Keep in mind that Clemens was coming off the worst year of his career, going 11-14, 4.46 in 192 innings in ’93 after three straight top-three Cy Young finishes from ’90 to ’92. At the close of ’93, Clemens was 163-96 with a 2.94 ERA, 2033 strikeouts in 2223 innings, and three Cy Young Awards with two top-five finishes, an MVP award and a third-place MVP finish. All he had to do was hang on until 2001, age 38, and keep doing roughly what he did from ’93-’96 (40-39, 3.77 ERA), and he would have a clear case with about 250 wins and an all-time great peak. This was a good call, though that’s a pretty low win total for a first balloter, so I wonder if James was planning on some small fraction of the bounce-back we actually ended up seeing.
2008: Kirby Puckett (8), Dale Murphy (10)
Puckett was a 34 year old still very much in his prime when James was writing, and kept averaging 200 hits per 162 games right up to the end, which came on very suddenly very shortly thereafter. He got in on the first ballot in 2001, no doubt with a lot of emotion-driven votes. Had he not been stricken with glaucoma in the spring of ’96, he likely either (a) declines normally and retires at 38 or 39, just shy of 3,000 hits, and gets in on the third or fourth ballot; or (b) hangs around until he’s 41 or 42 to collect that 3,000th hit, retiring in about 2002, and gets in on the first ballot. Either way, this puts him right about where he likely would have belonged (and of course, in that alternate universe, maybe he lives to see it).
Murphy is still on the ballot, and has never topped 23% of the vote, these days hovering around half of that. The writers won’t put him in, but it was impossible for someone with the 1980s that fresh in his mind not to think of the two-time MVP and home run champ as a future Hall of Famer. I think he can look forward to a veterans’ committee nod eventually.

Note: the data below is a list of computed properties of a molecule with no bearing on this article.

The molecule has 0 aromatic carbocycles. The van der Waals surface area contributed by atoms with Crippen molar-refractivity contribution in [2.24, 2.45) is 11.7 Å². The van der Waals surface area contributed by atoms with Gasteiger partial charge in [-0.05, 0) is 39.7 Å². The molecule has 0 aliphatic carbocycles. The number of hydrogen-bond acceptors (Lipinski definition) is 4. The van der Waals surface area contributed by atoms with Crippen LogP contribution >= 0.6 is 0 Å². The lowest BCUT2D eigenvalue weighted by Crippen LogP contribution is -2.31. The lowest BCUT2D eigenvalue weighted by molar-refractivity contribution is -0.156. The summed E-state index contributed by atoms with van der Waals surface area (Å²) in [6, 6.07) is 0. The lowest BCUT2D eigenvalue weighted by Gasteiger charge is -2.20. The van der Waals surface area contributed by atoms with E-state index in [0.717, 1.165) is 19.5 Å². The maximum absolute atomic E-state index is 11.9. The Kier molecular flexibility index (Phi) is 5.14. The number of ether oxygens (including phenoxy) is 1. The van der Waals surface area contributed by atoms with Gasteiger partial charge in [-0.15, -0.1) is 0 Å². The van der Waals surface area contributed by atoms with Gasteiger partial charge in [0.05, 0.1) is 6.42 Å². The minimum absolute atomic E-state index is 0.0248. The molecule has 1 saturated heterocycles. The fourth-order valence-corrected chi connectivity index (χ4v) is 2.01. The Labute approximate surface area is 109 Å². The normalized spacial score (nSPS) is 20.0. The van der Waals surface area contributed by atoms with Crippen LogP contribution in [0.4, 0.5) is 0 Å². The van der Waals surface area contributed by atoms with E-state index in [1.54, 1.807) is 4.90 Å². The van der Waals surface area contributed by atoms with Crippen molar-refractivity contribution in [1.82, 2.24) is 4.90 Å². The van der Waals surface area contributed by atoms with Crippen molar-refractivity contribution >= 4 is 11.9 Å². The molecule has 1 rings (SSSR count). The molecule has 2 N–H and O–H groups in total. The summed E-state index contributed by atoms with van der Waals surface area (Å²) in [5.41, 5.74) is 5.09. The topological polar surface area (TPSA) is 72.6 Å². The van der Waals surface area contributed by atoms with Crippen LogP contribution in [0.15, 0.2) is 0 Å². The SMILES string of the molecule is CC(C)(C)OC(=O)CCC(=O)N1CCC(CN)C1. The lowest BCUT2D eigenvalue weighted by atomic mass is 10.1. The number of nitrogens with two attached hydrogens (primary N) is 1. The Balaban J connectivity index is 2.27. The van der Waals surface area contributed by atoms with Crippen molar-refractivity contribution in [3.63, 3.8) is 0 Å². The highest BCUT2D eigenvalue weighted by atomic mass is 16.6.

2009: Jack Morris (10), Lee Smith (7)
This would have been the worst year ever for people like me. Smith even still had some career left (and 77 more saves) as James was writing. Both were over 45% in the 2011 balloting, but I suspect that like Murphy, they’ll both have to wait for the VetCom vote.
2010: Tim Raines (3), Ryne Sandberg (8)
Raines was 33 and still a very good player when this was being written. James probably foresaw that it would take a while for writers to come to grips with his understated brand of greatness, because I doubt he assumed Raines would play until 42, so this would be more like his fifth or sixth ballot year.
The Sandberg placement here is hard to figure out. Sandberg’s last year was at age 37, so he didn’t retire terribly early for a second baseman. He was considered one of the greatest players of the eighties, and I don’t think there was ever really any doubt that he was getting in eventually. No idea why James thought it might take this long. (In reality, Sandberg went in in 2005, his third shot.)